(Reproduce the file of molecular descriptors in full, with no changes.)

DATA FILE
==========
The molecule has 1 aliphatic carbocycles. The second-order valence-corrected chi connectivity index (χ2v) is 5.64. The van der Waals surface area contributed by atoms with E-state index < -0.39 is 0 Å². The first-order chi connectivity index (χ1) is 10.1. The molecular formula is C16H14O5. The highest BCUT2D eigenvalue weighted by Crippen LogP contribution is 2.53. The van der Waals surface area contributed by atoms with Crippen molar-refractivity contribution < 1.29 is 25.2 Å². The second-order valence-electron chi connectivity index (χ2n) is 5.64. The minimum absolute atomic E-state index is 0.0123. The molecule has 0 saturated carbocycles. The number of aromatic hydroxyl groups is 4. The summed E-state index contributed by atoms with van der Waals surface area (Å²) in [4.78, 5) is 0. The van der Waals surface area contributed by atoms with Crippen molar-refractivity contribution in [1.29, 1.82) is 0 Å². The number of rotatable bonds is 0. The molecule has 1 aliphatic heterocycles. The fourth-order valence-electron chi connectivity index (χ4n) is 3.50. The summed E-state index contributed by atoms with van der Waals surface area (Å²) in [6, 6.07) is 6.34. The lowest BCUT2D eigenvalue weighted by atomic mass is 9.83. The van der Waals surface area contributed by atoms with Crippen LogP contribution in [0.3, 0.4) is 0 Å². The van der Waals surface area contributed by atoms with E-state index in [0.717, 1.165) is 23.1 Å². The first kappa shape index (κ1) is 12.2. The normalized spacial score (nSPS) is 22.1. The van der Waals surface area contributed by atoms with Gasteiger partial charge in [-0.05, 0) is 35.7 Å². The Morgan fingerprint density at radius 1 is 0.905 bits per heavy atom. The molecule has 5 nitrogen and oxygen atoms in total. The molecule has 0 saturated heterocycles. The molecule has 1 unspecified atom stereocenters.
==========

The molecule has 1 aliphatic carbocycles. The second-order valence-corrected chi connectivity index (χ2v) is 5.64. The van der Waals surface area contributed by atoms with E-state index < -0.39 is 0 Å². The first-order chi connectivity index (χ1) is 10.1. The molecular formula is C16H14O5. The highest BCUT2D eigenvalue weighted by Crippen LogP contribution is 2.53. The van der Waals surface area contributed by atoms with Crippen molar-refractivity contribution < 1.29 is 25.2 Å². The second-order valence-electron chi connectivity index (χ2n) is 5.64. The minimum absolute atomic E-state index is 0.0123. The molecule has 0 saturated carbocycles. The number of aromatic hydroxyl groups is 4. The summed E-state index contributed by atoms with van der Waals surface area (Å²) in [4.78, 5) is 0. The van der Waals surface area contributed by atoms with Crippen molar-refractivity contribution in [1.29, 1.82) is 0 Å². The number of rotatable bonds is 0. The molecule has 1 aliphatic heterocycles. The fourth-order valence-electron chi connectivity index (χ4n) is 3.50. The summed E-state index contributed by atoms with van der Waals surface area (Å²) in [6, 6.07) is 6.34. The lowest BCUT2D eigenvalue weighted by atomic mass is 9.83. The van der Waals surface area contributed by atoms with Crippen LogP contribution in [0.3, 0.4) is 0 Å². The van der Waals surface area contributed by atoms with E-state index in [0.717, 1.165) is 23.1 Å². The first kappa shape index (κ1) is 12.2. The normalized spacial score (nSPS) is 22.1. The van der Waals surface area contributed by atoms with Gasteiger partial charge in [-0.05, 0) is 35.7 Å². The Morgan fingerprint density at radius 1 is 0.905 bits per heavy atom. The molecule has 5 nitrogen and oxygen atoms in total. The molecule has 0 saturated heterocycles. The molecule has 1 unspecified atom stereocenters.